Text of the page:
Harry tapped his cup for a moment before forcing himself to once again meet the woman's plaintive gaze. "Perhaps, Mrs. Crabbe, but I don't yet have any proof."
"Why was he murdered, Mr. Potter?"
Harry exhaled deeply, doing his best to not convey any hint of exasperation. "Mrs. Crabbe, you're asking questions that I might only be able to answer partially, and with uncertainty. And furthermore, before answering anything, I'd really prefer to understand what you'd hope to gain with any of this speculation."
Her eyes sparked with momentary fierceness. "Young fellow, I am a mother and an aunt. I have lost a son and a brother this year under mysterious circumstances. My husband and most of his friends are in Azkaban, and someone is running about murdering those of us who remain free. I'm an old woman and can defend neither myself nor my little niece with the strength I might once have. I need help, Mr. Potter. I beseech you!"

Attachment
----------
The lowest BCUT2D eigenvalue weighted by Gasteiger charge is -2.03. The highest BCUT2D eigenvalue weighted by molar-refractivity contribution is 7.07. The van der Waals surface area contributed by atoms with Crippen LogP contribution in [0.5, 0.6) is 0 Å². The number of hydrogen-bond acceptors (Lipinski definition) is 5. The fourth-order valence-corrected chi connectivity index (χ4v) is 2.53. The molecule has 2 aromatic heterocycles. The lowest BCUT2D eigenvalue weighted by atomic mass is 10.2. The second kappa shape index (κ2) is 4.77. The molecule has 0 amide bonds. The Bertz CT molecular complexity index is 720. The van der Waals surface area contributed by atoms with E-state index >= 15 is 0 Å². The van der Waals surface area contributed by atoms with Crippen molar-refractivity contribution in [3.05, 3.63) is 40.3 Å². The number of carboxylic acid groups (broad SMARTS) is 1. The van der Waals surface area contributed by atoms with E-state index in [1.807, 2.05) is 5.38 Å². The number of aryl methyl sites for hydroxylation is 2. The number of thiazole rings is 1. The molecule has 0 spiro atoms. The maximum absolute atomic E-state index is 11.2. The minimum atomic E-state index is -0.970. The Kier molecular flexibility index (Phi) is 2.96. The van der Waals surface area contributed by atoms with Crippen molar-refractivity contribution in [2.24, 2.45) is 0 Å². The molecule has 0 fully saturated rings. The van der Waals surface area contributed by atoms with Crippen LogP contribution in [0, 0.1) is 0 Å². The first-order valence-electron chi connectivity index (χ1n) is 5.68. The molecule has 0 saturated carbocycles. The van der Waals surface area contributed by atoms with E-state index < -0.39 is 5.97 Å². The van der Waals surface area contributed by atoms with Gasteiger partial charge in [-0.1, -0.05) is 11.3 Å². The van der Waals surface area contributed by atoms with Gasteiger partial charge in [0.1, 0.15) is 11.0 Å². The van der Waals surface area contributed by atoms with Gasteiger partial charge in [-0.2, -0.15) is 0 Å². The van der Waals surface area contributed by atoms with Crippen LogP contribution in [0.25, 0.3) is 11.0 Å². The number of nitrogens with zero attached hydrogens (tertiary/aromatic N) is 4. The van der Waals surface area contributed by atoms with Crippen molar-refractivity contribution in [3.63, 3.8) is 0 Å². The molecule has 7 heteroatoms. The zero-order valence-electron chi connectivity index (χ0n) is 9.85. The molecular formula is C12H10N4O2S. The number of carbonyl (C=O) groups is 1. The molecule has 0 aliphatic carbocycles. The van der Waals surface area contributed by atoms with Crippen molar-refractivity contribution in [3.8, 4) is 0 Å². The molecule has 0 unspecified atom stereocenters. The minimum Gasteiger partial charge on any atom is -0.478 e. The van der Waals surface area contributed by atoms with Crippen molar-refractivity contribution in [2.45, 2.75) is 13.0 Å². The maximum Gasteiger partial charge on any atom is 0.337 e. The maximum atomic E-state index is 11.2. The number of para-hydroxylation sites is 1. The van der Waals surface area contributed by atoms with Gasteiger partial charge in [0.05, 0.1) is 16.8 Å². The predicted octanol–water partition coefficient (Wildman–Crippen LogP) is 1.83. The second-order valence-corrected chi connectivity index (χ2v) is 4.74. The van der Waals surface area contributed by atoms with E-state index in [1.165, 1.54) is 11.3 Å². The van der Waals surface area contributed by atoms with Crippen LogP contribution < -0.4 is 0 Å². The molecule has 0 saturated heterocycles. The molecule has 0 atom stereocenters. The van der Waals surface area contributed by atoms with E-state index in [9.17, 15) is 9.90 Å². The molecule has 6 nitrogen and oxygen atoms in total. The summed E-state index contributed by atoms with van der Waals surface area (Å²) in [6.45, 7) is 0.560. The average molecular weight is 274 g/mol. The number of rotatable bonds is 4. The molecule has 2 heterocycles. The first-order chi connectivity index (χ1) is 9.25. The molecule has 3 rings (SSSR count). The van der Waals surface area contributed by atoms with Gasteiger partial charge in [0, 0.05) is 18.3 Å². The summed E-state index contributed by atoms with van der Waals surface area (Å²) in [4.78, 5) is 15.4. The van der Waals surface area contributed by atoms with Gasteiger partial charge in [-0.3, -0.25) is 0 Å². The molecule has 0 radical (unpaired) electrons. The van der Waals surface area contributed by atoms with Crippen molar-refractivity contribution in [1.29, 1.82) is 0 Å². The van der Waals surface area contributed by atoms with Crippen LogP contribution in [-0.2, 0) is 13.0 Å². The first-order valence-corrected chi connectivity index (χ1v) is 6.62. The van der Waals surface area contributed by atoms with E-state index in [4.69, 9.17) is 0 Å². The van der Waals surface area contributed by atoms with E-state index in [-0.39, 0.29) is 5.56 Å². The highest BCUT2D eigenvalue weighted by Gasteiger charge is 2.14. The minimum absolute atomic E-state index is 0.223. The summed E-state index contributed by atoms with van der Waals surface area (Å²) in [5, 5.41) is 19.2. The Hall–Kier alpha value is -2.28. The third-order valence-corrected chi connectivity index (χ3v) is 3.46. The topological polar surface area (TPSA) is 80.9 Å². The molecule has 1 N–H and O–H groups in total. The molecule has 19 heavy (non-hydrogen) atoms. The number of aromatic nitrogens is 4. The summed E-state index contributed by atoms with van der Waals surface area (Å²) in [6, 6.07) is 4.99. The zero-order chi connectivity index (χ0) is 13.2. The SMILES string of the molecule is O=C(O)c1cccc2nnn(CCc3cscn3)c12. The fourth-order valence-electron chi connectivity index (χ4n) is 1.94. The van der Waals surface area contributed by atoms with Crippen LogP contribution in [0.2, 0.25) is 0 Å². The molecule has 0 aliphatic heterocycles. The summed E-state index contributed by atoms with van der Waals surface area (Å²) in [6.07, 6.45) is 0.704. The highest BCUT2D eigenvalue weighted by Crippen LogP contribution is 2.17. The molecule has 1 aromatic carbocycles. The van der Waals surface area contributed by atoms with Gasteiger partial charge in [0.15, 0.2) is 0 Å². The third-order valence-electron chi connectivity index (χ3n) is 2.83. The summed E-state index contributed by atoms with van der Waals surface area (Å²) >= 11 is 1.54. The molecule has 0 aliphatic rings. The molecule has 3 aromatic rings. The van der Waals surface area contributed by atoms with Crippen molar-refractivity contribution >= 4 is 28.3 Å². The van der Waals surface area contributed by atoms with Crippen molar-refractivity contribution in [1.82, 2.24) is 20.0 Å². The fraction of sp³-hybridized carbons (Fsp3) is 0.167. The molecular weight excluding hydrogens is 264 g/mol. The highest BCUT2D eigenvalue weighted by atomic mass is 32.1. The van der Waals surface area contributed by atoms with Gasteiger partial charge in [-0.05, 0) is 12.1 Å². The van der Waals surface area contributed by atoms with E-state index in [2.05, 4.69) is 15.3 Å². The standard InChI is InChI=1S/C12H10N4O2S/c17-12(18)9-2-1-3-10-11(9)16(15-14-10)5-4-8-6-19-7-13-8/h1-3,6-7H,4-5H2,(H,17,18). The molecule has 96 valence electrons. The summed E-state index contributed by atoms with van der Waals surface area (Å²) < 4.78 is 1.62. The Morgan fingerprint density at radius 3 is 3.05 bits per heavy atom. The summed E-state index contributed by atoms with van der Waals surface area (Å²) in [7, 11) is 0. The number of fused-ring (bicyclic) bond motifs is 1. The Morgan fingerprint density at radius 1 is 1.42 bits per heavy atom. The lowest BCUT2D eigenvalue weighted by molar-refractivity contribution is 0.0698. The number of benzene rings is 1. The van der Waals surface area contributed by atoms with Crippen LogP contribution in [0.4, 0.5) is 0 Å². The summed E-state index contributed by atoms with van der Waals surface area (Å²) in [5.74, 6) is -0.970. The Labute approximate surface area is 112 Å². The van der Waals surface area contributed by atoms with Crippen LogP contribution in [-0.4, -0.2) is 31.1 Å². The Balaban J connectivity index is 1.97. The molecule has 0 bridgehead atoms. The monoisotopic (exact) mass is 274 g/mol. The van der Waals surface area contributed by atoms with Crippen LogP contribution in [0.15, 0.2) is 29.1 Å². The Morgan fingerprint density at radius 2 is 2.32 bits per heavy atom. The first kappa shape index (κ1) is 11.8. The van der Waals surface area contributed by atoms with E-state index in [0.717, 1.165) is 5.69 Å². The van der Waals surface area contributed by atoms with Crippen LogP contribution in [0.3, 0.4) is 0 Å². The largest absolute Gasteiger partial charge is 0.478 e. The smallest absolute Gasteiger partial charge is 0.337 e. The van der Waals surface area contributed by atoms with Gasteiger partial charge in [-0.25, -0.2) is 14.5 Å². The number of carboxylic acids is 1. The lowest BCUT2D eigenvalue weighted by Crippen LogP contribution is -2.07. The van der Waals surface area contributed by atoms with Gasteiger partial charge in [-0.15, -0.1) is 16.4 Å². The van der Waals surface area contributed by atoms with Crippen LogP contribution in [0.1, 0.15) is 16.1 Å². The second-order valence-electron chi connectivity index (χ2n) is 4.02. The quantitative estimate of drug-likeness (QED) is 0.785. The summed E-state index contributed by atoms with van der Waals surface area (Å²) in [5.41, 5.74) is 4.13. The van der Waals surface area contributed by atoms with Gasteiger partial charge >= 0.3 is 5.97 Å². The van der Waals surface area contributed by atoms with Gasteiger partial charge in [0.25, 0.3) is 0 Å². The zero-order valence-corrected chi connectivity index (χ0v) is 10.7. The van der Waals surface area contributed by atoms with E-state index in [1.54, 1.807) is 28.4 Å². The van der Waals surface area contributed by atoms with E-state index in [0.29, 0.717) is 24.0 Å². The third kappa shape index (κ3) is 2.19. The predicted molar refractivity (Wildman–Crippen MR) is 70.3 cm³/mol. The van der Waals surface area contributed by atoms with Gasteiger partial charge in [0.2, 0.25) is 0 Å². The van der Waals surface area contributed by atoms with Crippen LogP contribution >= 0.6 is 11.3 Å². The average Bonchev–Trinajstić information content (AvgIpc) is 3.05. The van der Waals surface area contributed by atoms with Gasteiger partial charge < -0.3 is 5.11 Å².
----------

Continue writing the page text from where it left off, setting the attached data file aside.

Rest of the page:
"My help? In terms of needing sanctuary, Mrs. Crabbe?" Harry's eyes widened in recognition. "A safe haven like what our SHP program promises?"
"Yes, obviously!" In her intensity, the witch glared at him. "Why else would I come to you?"
"Ah!" Harry's chest loosened in relief. "Well, hopefully we can make something work, then. However, given the exceptional security we maintain about our safe house, I'm going to need you to submit to an interview under either Veritaserum or Legimency first. Are you prepared to do so?"
Iona stared at him for a moment. "Right now?"